Become a member and get exclusive access to articles, live sessions and more!
Start Your Free Trial

This is the 1st of your 3 free articles

Become a member for unlimited website access and more.

FREE TRIAL Available!

Learn More

Already a member? Sign in to continue reading

Marquis Hill: The Way We Play

JazzTimes may earn a small commission if you buy something using one of the retail links in our articles. JazzTimes does not accept money for any editorial recommendations. Read more about our policy here. Thanks for supporting JazzTimes.
"A comprehensive vision": Marquis Hill

Marquis Hill, not yet 30 and based in both his hometown of Chicago and in New York, is one of the most promising jazz musicians to gain a national reputation in recent memory. He’s a remarkably gifted trumpeter, with a technical command that can evoke heroes like Donald Byrd and Freddie Hubbard without getting too close to the source, and a composer-bandleader whose music and working group, the Blacktet, boast a comprehensive vision. Hill received first place at the 2014 Thelonious Monk International Jazz Trumpet Competition, and this Concord Jazz debut is the result of a generous prize package. And although it follows a few fine if modestly distributed recordings, it comes off like a definitive introduction.

Hill’s previous albums featured original music, but this one is filled with standards and not-so-standards-an old strategy for a hotshot player making a big entrance, and one that Hill revises by using his Blacktet instead of a prestige rhythm section. Of course, nothing better betrays the true nature of musicianship than a standard tune.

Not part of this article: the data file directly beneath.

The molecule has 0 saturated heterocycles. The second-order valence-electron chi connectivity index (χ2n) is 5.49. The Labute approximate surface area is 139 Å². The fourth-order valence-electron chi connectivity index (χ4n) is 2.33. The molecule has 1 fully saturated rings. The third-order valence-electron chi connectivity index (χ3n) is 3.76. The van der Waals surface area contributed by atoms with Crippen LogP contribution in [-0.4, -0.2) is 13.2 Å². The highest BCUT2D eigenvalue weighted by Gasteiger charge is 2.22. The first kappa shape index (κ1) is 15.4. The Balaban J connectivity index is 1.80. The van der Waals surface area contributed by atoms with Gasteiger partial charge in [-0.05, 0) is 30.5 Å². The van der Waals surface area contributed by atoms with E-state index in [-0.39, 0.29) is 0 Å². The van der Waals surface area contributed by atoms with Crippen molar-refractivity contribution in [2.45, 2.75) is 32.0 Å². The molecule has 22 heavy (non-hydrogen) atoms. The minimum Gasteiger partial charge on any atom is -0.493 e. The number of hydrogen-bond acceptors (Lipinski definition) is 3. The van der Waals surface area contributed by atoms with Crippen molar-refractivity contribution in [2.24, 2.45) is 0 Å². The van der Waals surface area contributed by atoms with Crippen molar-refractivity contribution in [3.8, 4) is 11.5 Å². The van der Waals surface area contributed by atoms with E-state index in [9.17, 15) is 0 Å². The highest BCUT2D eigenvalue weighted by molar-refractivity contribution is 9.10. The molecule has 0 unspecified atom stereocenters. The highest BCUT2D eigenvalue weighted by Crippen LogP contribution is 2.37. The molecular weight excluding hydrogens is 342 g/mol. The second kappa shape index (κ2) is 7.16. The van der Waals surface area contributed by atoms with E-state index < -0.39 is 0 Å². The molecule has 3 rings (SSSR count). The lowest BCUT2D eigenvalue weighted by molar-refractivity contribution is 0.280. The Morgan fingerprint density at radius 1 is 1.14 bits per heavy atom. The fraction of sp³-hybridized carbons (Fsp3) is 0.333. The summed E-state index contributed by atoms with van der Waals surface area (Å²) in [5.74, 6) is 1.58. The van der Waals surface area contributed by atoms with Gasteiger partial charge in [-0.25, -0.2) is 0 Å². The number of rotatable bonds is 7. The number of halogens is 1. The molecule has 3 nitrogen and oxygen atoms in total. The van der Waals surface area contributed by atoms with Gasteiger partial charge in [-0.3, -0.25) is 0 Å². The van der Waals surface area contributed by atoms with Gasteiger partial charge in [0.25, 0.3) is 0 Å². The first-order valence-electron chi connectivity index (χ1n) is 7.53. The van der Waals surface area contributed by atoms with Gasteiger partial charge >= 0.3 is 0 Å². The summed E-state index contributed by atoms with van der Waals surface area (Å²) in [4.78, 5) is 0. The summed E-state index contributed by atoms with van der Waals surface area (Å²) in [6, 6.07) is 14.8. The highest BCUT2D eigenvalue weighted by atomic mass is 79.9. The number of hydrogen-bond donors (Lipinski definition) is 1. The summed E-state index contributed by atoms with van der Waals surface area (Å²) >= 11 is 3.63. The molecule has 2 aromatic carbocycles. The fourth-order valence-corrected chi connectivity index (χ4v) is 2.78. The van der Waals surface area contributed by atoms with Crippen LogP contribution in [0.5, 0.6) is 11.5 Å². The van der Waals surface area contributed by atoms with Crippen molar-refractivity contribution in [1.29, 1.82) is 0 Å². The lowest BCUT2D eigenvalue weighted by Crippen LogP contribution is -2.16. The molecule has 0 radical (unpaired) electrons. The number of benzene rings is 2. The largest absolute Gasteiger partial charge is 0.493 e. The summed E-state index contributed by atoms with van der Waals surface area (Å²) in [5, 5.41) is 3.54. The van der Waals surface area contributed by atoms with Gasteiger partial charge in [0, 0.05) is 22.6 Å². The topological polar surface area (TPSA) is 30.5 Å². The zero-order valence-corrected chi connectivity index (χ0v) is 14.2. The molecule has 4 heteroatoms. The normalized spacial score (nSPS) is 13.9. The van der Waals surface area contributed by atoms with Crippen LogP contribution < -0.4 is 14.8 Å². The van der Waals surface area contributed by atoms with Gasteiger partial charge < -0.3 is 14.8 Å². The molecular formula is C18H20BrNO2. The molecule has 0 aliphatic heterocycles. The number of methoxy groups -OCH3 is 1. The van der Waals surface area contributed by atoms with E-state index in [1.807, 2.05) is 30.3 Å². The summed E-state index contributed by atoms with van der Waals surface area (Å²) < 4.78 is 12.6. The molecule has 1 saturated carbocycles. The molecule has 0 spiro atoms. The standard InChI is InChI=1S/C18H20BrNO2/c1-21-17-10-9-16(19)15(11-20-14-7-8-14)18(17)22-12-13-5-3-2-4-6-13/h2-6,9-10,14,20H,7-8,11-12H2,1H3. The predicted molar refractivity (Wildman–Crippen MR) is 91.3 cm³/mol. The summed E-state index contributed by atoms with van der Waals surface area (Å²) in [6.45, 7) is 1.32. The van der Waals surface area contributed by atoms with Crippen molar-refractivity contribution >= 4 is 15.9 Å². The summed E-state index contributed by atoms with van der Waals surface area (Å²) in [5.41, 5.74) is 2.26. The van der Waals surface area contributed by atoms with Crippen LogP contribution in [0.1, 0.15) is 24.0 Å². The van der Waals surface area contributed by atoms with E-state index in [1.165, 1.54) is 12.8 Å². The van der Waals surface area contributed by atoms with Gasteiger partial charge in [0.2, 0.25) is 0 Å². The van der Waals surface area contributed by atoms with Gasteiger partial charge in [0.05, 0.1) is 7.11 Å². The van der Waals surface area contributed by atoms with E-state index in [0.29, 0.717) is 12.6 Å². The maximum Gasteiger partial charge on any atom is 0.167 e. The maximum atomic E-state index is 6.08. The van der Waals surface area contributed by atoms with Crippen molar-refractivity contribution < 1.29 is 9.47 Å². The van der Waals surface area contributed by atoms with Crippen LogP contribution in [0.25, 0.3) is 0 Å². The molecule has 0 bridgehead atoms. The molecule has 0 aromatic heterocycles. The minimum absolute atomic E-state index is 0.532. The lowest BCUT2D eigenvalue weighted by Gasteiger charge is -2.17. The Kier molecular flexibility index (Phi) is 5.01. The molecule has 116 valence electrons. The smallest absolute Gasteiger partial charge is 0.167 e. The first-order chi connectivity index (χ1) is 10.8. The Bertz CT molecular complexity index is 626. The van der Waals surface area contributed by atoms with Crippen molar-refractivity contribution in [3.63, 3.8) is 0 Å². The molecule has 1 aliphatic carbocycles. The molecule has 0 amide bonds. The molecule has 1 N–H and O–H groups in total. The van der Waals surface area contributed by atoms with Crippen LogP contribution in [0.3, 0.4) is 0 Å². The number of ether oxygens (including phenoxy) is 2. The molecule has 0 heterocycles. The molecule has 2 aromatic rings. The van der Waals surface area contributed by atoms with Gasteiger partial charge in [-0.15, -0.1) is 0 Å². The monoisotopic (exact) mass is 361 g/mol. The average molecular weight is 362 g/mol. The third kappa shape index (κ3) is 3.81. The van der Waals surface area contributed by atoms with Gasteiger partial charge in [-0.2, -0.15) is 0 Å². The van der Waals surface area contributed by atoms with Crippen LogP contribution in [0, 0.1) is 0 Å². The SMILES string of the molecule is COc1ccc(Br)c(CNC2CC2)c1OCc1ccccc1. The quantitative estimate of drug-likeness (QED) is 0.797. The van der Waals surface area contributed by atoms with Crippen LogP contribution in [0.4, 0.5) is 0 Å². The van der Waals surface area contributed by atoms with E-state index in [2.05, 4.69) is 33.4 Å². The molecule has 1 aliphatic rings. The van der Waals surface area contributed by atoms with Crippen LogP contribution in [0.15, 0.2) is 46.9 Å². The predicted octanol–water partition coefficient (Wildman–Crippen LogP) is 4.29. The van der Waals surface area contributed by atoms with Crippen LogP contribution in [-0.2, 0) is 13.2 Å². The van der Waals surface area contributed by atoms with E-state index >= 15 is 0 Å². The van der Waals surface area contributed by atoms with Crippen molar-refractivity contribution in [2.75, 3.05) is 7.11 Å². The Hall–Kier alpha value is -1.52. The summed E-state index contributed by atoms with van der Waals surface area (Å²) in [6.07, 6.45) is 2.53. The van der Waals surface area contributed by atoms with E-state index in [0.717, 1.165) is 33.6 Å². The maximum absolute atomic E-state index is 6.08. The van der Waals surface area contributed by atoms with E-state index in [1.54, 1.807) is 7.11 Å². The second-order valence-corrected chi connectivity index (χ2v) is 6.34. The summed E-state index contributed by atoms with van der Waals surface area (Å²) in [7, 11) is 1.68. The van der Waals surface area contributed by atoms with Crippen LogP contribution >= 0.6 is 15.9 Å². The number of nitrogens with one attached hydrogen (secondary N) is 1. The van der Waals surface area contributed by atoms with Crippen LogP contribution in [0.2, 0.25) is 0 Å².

With alto saxophonist Christopher McBride, vibraphonist Justin Thomas, bassist Joshua Ramos and drummer Makaya McCraven, a rising progressive-jazz star in his own right, Hill melds live laptop-sounding rhythms with taut, contemporary postbop fire on Gigi Gryce’s “Minority” and Horace Silver’s “Moon Rays.” “Maiden Voyage” is turned into atmosphere, and “Straight, No Chaser” sidesteps the beat-making influence for hard-core swing. A closing take on Charlie Chaplin’s “Smile,” featuring only Hill, Ramos and guest percussionist Juan Pastor on cajón, is delightfully candid, like eavesdropping on a festival greenroom.

Purchase this issue from Barnes & Noble or Apple Newsstand. Print and digital subscriptions are also available.

Originally Published